These out reach programs are the major reason the Institute of Museums and Library Services (An independent agency of the federal government) awarded the Library & Archives one of four awards in 2000. This was first time for these awards. The Institute recognizes the importance of libraries as centers of learning, discover, and leadership. Libraries with their collaborative effect with schools, organizations, and businesses address the needs of a diverse community.
The Library & Archives publishes materials for the teaching of the Holocaust, civil rights, and tolerance. More information about the Simon Wiesenthal Center can be found on their web page: http://www.wiesenthal.com/index.cfm or the Library's web page: http://www.wiesenthal.com/library.
One series of publications is called, Tools for Tolerance for Professionals. These publications are an institution-wide multifaceted program that engages participants in discussions of tolerance, diversity, personal values and responsibility as they apply to the workplace and beyond. Law enforcement personnel, educators, city government employees, corporate executives, information specialists, and many others participate in these specialized professional development programs designed to address their unique concerns and challenges.
Tools for Tolerance to Enhance Library Services has customized the Tools for Tolerance for library Professionals to meet the needs of Library Personnel. The Library and Archives has designed this program and succeeded in obtaining an LSTA (Library Services and Technology Act) grant. Grants from several state agencies fund library and institution-wide programs.
The Library staff has 3 interns from Austria as part of the Gendenkdienst program. These are young men who are fulfilling their military obligations through their service in a Holocaust related museum for a 14-month program of learning and service. They help in the Library and Museum. Their German knowledge is used in translating and interpreting documents. They lead tours and give a personal perspective to events. The Austrian government pays them the same pay as a soldier, which is less than the cost of living in Los Angeles. I met with them and they are friendly and knowledgeable. They are using this opportunity to learn about Jews, the Holocaust, and the United States. They hope that the experience will help them later in their careers.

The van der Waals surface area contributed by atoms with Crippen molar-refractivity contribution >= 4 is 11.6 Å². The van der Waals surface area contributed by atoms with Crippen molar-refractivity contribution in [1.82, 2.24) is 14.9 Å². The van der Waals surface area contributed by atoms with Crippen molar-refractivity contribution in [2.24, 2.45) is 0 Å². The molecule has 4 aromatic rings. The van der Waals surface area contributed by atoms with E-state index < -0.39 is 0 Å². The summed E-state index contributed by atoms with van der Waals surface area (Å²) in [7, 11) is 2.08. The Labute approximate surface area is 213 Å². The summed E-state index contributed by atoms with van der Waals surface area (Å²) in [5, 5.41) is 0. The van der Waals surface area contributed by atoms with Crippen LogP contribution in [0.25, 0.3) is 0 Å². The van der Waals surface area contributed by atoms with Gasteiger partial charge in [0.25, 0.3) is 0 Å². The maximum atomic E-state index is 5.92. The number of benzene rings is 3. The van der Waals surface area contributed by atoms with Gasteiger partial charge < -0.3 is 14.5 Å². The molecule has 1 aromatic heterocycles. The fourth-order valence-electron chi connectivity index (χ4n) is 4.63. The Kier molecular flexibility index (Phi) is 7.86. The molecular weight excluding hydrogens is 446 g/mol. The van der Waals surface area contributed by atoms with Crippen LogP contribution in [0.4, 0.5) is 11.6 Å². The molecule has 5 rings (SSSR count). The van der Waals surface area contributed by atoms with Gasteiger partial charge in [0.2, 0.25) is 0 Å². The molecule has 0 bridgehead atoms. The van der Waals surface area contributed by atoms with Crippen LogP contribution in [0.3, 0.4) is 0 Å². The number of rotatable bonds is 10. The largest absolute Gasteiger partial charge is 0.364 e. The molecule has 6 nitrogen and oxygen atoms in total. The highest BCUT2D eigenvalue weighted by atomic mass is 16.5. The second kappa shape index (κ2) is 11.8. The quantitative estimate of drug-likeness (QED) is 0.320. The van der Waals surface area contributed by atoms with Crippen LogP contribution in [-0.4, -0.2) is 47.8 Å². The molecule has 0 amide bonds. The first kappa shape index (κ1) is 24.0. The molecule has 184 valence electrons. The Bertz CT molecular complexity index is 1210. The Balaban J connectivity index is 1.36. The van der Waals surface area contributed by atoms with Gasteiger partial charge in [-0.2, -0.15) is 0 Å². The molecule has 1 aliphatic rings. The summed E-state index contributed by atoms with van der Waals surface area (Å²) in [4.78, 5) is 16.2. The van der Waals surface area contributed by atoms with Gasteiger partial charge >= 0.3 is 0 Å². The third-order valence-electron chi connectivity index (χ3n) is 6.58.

I like to ask librarians about the resources they have and what they would want to do to improve their library. The Library & Archives is on the third floor of an office building across the street from the Museum. Three years ago they were in the same building, but more space was needed. The public room of the library contains stacks and a few places to sit. There is also a computer lab for instructional purposes and a computer room for accessing the catalog, the digital resources and the Internet. Classrooms are on the other side of a hallway. The place is too small for their collection. Part of the stacks and most of the boxes of archival documents and objects are in another location. The reading room has boxes on the floor for lack of storage space. The Library could use more shelves along the windows.
You don't have to wait to go to Los Angeles to benefit from their collections. If you are a rabbi, librarian, teacher, student, scholar or just interested, visit them via their web site or publications. The address for Center's office and the Library is: 1399 S. Roxbury Drive, Los Angeles, CA 90035; tel. (310)722-7605. The Museum's address is 9786 W. Pico Blvd. Admission to the Museum is $9.00 for adults; $5.50 for students and youths. Some of the exhibits may be too intense for children under 13. The Museum closes early on Fridays and is closed on Shabbat and holidays.
Mr. Stuhlman will be appearing on the cable TV program, Taped with Rabbi Doug. This is Rabbi Doug Zeldin's weekly talk show on Jewish issues. In Chicago it will be broadcast on channel 19, Monday October 15,2001 at 8:30 and Tuesday Oct. 16 at 3 PM. In other Chicago suburbs the date will be about 6 weeks later. For more information contact Mr. Stuhlman.
Daniel D. Stuhlman is president of Stuhlman Management Consultants, Chicago, IL, a firm helping organizations turn data and information into knowledge.
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©2001, 2003 by Daniel D. Stuhlman. All rights reserved.
Last revised August 11, 2003
1. This paper, "Two German Children's Books of the 1930's" was written in 1976. I hope to revise it in the next few months and submit it for publication.